Education

NO CHILD LEFT INSIDE: Lesson Ideas For Your Community

Course No. ED438R, ED538R

In this flexible and practical course, you’ll see that a wealth of learning in math, science, art, social studies and language arts can take place right outside those classroom walls. You’ll discover dozens of ways to use your school building, school grounds, school neighborhood and local community to enhance learning for your students, and you’ll develop strategies on how to keep your students learning even when they’re not in school.

You will begin by discovering more about your school environment and local community through a series of information acquisition activities, and then you will have the opportunity to develop fun and meaningful learning activities for your students. Ideas might be to study the local school environment, to organize local walking tours, or to take part in community service projects. Visits to local neighborhoods, business districts, parks and museums will also increase your students’ awareness of their surroundings.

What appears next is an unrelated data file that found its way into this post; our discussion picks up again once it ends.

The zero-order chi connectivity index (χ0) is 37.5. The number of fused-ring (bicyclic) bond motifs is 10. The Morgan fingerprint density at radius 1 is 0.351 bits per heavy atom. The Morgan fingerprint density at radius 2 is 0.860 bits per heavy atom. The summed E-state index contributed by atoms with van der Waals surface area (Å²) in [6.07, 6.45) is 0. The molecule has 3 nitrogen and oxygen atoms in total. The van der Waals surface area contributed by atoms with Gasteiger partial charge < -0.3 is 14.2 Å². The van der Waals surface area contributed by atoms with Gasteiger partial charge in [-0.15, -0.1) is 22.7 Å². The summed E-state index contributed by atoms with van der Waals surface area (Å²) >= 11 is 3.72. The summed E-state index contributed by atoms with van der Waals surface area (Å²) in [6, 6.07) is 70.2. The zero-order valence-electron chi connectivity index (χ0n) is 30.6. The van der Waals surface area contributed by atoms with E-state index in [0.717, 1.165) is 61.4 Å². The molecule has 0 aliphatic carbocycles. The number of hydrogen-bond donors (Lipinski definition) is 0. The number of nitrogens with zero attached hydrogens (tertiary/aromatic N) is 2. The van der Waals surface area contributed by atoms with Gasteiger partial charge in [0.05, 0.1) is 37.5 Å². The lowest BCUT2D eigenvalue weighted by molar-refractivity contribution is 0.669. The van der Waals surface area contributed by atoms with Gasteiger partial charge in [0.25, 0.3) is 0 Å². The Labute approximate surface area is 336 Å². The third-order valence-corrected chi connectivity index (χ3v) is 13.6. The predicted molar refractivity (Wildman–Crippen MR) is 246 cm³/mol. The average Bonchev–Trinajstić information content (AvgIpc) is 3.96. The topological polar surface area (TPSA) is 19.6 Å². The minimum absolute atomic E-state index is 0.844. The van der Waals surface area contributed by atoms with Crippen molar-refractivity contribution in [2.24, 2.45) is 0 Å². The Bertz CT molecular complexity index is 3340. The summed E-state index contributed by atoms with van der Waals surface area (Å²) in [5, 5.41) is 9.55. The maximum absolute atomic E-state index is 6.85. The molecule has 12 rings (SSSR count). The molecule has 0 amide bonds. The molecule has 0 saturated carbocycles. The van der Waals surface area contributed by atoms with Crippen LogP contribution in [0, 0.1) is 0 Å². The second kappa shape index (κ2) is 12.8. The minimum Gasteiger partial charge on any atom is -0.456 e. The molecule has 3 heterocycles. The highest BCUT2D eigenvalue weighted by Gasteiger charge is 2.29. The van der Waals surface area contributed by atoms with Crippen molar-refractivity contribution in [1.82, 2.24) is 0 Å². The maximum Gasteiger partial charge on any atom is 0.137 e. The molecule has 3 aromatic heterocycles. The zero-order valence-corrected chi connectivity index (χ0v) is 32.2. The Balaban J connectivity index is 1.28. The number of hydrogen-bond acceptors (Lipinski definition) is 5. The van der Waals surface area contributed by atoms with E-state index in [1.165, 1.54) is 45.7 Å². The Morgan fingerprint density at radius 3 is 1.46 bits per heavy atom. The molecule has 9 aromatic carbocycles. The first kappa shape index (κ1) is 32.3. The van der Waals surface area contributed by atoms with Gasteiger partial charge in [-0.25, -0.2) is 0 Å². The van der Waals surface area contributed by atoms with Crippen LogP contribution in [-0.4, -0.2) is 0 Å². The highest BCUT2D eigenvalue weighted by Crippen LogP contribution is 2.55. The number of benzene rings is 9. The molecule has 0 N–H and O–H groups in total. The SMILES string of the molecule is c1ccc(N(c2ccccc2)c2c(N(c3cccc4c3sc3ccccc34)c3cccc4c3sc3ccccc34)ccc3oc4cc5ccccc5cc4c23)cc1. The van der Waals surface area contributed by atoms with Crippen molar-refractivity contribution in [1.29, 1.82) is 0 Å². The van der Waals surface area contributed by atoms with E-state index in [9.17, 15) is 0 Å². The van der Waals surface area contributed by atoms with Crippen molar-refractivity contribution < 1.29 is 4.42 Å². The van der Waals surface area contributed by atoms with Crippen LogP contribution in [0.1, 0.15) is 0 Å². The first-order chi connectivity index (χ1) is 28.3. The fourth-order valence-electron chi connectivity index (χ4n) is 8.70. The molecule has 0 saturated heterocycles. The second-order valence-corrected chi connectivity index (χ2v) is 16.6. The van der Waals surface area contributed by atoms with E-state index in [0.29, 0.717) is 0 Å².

This class is applicable for all teachers of students K-12, and the strategies and ideas included can be implemented in any community.

NOTE: This course replaces ED411T - Beyond the Classroom.  If you received credit for ED411T you cannot also receive credit for this course.

The Co-Instructor for this course is Christopher Naze, M.Ed.

 

We advise you to review and download the course syllabus before registering. Syllabus
  1. Become familiar with how to integrate social justice into math lessons and social justice math into other curricular areas.
  2. Expanded and increased their personal knowledge of the historical, cultural and social implications of mathematics.
  3. Discovered and developed a comprehensive list of available literature, videos, web sites, and other resources available for use in writing an integrated unit of study.
  4. Increased their competency in an integrated approach by using examples from the book to construct a complete integrated unit of study relevant to their learning environment.
  5. Completed extended reading on social justice/math issues.

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